I’ve had a few varied jobs in my life, including postal worker and waterskiing counselor, but theater critic never figured among them. Nor do I plan to embark on a new career anytime soon. But I have to say that rarely have I been as moved by a Broadway play as I was by seeing the new show, “Come From Away.”

It tells the story of the people of Gander, Newfoundland, a rather remote town of nine thousand inhabitants in northeastern Canada, in the immediate aftermath of the tragic events of September 11, 2001.

Following the four terrorist attacks that killed nearly three thousand people, American air space was immediately closed to all commercial flights. For 39 planes already in the air from overseas and headed for U.S. airports, that meant immediate rerouting to the large airport in Gander, which had once served as a refueling station for transatlantic flights when they couldn’t make the ocean crossing on “one tank of gas.”

Within hours, some seven thousand passengers on those 39 planes found themselves in Gander, uncertain where they were, what was in store for them, or what the future held. Anyone who lived through that period will remember the widespread fear that more attacks were coming, that it was only a question of time, methodology, and place.

The play takes a look at what happened to the thousands of unexpected arrivals who nearly doubled the town’s population overnight. It does so in a brilliantly creative, energizing, and poignant way, improbably using song and dance to tell the story, but without ever losing sight of the very human actions that inspired it.

The play offers a powerful counter-narrative to the maniacal hatred that led 19 terrorists – and their sponsors – to kill blindly and voraciously. Ultimately, “Come From Away” reveals the human capacity for down-to-earth, unadorned kindness and compassion. And at a time when both traits seem to be in relatively short supply in our world, it is heartwarming and uplifting. Best of all, it’s true, not an embellished or sweetened account.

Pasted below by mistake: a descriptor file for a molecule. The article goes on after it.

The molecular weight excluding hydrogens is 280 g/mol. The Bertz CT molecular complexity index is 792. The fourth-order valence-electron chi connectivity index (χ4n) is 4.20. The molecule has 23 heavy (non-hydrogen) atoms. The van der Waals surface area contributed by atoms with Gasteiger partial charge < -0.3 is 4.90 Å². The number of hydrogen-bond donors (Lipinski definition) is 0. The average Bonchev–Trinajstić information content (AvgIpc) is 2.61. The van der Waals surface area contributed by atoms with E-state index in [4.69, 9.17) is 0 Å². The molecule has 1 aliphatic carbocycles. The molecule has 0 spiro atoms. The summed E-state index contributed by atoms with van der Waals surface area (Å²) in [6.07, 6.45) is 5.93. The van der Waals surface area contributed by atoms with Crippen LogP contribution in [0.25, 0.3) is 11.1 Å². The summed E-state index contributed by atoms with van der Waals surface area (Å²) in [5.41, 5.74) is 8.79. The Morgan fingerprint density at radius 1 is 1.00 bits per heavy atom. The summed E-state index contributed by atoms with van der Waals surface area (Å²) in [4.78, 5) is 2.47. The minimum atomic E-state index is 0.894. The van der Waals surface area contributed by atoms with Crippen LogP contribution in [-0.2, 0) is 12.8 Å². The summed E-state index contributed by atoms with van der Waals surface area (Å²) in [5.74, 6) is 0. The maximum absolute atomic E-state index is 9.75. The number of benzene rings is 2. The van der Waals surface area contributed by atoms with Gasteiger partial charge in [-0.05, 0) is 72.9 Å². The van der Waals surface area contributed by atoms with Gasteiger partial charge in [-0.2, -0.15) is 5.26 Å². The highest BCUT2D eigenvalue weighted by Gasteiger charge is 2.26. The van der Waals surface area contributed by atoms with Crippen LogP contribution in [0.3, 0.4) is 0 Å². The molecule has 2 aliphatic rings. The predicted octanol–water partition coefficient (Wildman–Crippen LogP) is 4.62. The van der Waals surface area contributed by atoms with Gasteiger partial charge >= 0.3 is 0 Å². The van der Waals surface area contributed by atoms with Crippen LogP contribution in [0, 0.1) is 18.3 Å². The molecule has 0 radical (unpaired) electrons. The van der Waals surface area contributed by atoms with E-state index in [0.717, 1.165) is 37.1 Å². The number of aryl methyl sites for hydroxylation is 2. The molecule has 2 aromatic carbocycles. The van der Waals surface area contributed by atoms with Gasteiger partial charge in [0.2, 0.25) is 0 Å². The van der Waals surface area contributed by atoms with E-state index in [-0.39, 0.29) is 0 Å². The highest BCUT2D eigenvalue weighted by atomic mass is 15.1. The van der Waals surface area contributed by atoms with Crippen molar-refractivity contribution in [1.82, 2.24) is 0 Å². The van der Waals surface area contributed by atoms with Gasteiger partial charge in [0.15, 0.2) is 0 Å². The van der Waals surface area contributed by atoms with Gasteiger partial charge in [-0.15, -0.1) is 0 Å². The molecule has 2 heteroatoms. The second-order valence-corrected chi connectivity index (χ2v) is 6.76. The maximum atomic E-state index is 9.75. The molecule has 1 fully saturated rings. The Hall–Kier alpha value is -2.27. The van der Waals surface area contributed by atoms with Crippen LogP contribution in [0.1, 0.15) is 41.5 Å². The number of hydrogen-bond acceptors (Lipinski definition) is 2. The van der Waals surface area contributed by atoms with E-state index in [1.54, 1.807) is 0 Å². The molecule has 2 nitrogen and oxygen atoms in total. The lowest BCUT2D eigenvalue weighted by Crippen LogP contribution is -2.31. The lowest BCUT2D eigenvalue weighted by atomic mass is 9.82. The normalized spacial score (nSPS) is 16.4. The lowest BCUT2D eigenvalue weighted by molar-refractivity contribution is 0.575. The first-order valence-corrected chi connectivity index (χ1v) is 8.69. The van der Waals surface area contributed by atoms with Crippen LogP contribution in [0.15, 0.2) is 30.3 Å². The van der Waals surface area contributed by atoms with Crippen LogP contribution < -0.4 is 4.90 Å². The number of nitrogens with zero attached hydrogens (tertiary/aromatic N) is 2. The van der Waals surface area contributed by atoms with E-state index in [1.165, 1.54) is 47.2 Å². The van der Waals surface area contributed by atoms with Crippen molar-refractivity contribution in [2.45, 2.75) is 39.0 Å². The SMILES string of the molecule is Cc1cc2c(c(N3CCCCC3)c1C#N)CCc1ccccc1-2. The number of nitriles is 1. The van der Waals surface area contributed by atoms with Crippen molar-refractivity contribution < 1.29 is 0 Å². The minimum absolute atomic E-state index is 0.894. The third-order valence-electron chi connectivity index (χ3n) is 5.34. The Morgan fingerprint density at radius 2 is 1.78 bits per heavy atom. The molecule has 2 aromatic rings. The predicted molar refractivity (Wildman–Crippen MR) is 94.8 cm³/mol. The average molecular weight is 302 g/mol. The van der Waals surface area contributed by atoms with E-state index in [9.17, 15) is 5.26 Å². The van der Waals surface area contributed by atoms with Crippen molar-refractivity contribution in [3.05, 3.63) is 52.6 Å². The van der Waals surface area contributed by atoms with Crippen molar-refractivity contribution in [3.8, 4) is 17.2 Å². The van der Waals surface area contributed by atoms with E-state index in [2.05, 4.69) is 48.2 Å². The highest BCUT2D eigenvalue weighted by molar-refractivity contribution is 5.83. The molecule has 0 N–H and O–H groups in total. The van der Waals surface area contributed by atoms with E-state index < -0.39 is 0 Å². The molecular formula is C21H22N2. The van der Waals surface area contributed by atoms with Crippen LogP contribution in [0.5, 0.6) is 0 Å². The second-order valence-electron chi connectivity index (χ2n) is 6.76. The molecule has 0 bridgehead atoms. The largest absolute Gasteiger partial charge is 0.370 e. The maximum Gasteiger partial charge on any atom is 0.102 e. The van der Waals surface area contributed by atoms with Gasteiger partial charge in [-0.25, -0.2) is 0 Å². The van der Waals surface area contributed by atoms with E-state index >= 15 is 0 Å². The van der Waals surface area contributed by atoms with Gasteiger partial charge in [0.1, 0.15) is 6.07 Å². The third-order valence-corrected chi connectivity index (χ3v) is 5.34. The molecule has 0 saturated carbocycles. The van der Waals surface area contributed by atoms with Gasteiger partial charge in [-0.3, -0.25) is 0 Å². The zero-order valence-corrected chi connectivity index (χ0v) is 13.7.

The people of Gander and the surrounding towns responded to the thousands of passengers coming from many different countries, cultures, languages, and faith (and culinary!) traditions with an immediate outpouring of concern, empathy, and help. Quickly, they organized themselves to find food and shelter for the newcomers. Homes were opened, meals were cooked, the hockey rink became a food refrigeration space, medical care was provided, babies were cared for, and even the animals in the planes’ cargo holds were looked after.

It was an amazing outpouring of honest-to-goodness humanity. Some of the passengers couldn’t believe what their own eyes were telling them. Instead, they were suspicious of underlying motives, fearful of theft, and worried about having to pay the bill. But it didn’t take long to figure out that this was the real deal, the Golden Rule being played out as it was meant to be.

Leaving the theater, I was on an emotional high, taking away three thoughts in particular.

First, too many Americans take our neighbor, Canada, for granted. We never should.

We’re blessed beyond words to have this country, now celebrating 150 years since the Confederation that brought the nation together, on our northern border. What the people of Gander did expressed the highest ideals of a nation that always ranks near the very top on the Human Development Index and on rankings of best places in the world in which to live.

Second, we are rarely given the chance to prepare in advance our reaction to out-of-the-ordinary situations. The moment arrives, it lingers briefly, and then it passes. But when that moment arrived in Gander, the residents responded in a magnificent way. They could have tried to ignore the newcomers, or isolate them, or deny them shared space and food, but they did the exact opposite. This is, if you will, true religion. Our ultimate ethical test is not what we say, but what we do, not how we pray with our words, but how we act with our deeds.

And third, when it was all over and the seven thousand people boarded planes and headed for their final destinations, the people of Gander resumed their lives just as they had before September 11.

They didn’t seek to commercialize or exploit their random acts of kindness, but, thankfully, they did allow a play to be shown on Broadway about them 16 years later – and for permitting their magnificent story to be shared, I am grateful.

This article was originally published on The Huffington Post and The Times of Israel.

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